Should you find yourself in the southern hemisphere beneath dark skies, look up: You’ll see two faint, glowing smudges beside the vast, glowing trail of our Milky Way galaxy. These two Magellanic Clouds are galaxies, too, though smaller ones orbiting our own. And some time in the past, perhaps back in the dinosaur days, those two clouds may have collided.
A new study based on observations from the Gaia star map analyzed the motion of stars in the Small Magellanic Cloud. The scientists found that the stars were behaving exactly as predicted in an earlier simulation, indicating a likely prior interaction with the Large Magellanic Cloud.
“This took place a hundred million years ago, but from an astronomical standpoint that’s quite recent history,” Sally Oey, an astronomy professor at the University of Michigan, told Gizmodo. “At the time that happened, it was a pretty spectacular event.”
Models of how these two dwarf galaxies previously interacted came from University of Arizona professor Gurtina Besla’s work. These models are based on observations from University of Virginia professor Nitya Kallivayalil and graduate student Paul Zivick, which showed that these dwarf galaxies are moving faster than previously thought and that they are connected by a bridge of gas. Besla predicted that the observations would best be explained by a collision between the two galaxies in the recent past.
Since that prediction, the Hubble Space Telescope and the Gaia observatory have taken further data on these objects, including the motion of their stars. Oey was interested in the runaway blue supergiant stars in the Small Magellanic Cloud, which is broken into two distinctly moving regions—a main “bar” with a smaller “wing” to the southeast. Runaway stars are exactly what they sound like: stars that seem to be moving too quickly or in the wrong direction, either because of gravitational effects or because they were once in multiple-star systems where one member went supernova.
These runaway stars in the wing seemed to be moving exactly as Besla predicted, with motions pointing along the bridge between the two galaxies and pointing back to the Large Magellanic Cloud. This confirms prior work demonstrating that the Small Magellanic Cloud isn’t rotating, and parts of it are instead still acting based on the previous interaction between the two objects, according to the study published in the Astrophysical Journal Letters.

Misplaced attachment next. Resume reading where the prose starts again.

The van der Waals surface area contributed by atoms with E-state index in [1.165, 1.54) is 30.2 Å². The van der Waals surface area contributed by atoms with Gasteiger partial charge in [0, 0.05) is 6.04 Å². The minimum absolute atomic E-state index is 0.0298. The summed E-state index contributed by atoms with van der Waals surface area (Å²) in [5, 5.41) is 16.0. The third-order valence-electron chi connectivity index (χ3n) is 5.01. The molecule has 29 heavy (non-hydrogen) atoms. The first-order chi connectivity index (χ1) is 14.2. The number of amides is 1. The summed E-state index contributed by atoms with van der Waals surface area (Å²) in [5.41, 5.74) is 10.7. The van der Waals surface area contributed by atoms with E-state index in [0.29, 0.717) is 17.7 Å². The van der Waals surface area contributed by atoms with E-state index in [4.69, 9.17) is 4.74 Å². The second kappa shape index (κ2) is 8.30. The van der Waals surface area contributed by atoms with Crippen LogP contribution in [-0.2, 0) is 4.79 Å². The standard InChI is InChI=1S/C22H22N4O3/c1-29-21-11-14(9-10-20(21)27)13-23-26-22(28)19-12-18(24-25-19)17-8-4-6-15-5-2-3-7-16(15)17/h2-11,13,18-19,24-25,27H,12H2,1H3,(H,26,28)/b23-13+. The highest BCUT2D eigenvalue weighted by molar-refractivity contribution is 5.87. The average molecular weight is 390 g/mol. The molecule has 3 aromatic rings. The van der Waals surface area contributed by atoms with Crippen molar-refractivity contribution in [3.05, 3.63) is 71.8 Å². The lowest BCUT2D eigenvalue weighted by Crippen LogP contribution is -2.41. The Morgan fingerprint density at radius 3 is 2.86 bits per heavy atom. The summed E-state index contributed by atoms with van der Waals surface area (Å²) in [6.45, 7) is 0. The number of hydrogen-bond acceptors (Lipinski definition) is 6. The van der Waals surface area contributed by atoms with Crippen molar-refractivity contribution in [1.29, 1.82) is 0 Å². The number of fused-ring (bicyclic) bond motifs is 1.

Besla was also excited about how her and Oey’s differing interests combined in this work. “She’s interested form the point of view of how binary and massive stars evolved,” said Besla. “I look at the data and say, whoa, they’re moving exactly the way we thought they should be. We were coming at this story from completely different angles.”
Other researchers thought that the observations and analysis were convincing. “The analysis also highlights the power of the kind of data that the Gaia satellite has produced: providing kinematic information of stars across the night sky in a way that wasn’t available before,” Sownak Bose, postdoctoral fellow at the Harvard-Smithsonian Center for Astrophysics’ Institute for Theory and Computation, told Gizmodo. Bose was also excited about what the dynamics of these satellite galaxies could tell us about the Milky Way and how it assembled—which in turn could tell us about the mysterious dark matter that seems to permeate the galaxy but can’t be detected directly.
Oey will continue studying these runaway stars, while Besla has more ideas for looking at this potentially chaotic history of our two neighbors.
But this is why we build telescopes—the stories of our universe are written in the stars, so long as you look with the right equipment.